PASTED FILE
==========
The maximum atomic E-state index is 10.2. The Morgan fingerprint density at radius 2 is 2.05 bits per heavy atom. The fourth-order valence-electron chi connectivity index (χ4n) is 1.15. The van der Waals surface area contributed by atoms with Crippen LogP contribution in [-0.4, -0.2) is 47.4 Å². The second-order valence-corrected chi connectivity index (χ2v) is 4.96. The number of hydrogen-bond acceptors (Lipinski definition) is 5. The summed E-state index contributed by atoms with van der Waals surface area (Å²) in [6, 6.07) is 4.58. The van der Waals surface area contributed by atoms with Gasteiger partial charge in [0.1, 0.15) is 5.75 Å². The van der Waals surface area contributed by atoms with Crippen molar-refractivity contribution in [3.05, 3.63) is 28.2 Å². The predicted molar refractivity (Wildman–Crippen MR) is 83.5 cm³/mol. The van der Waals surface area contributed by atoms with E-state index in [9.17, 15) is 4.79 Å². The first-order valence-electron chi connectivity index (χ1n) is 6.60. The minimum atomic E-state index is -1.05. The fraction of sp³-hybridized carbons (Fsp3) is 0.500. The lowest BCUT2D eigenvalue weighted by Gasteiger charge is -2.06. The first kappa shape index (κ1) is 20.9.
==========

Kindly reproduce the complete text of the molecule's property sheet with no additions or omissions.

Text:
The maximum atomic E-state index is 10.2. The Morgan fingerprint density at radius 2 is 2.05 bits per heavy atom. The fourth-order valence-electron chi connectivity index (χ4n) is 1.15. The van der Waals surface area contributed by atoms with Crippen LogP contribution in [-0.4, -0.2) is 47.4 Å². The second-order valence-corrected chi connectivity index (χ2v) is 4.96. The number of hydrogen-bond acceptors (Lipinski definition) is 5. The summed E-state index contributed by atoms with van der Waals surface area (Å²) in [6, 6.07) is 4.58. The van der Waals surface area contributed by atoms with Gasteiger partial charge in [0.1, 0.15) is 5.75 Å². The van der Waals surface area contributed by atoms with Crippen molar-refractivity contribution in [3.05, 3.63) is 28.2 Å². The predicted molar refractivity (Wildman–Crippen MR) is 83.5 cm³/mol. The van der Waals surface area contributed by atoms with E-state index in [9.17, 15) is 4.79 Å². The first-order valence-electron chi connectivity index (χ1n) is 6.60. The minimum atomic E-state index is -1.05. The fraction of sp³-hybridized carbons (Fsp3) is 0.500. The lowest BCUT2D eigenvalue weighted by Gasteiger charge is -2.06. The first kappa shape index (κ1) is 20.9.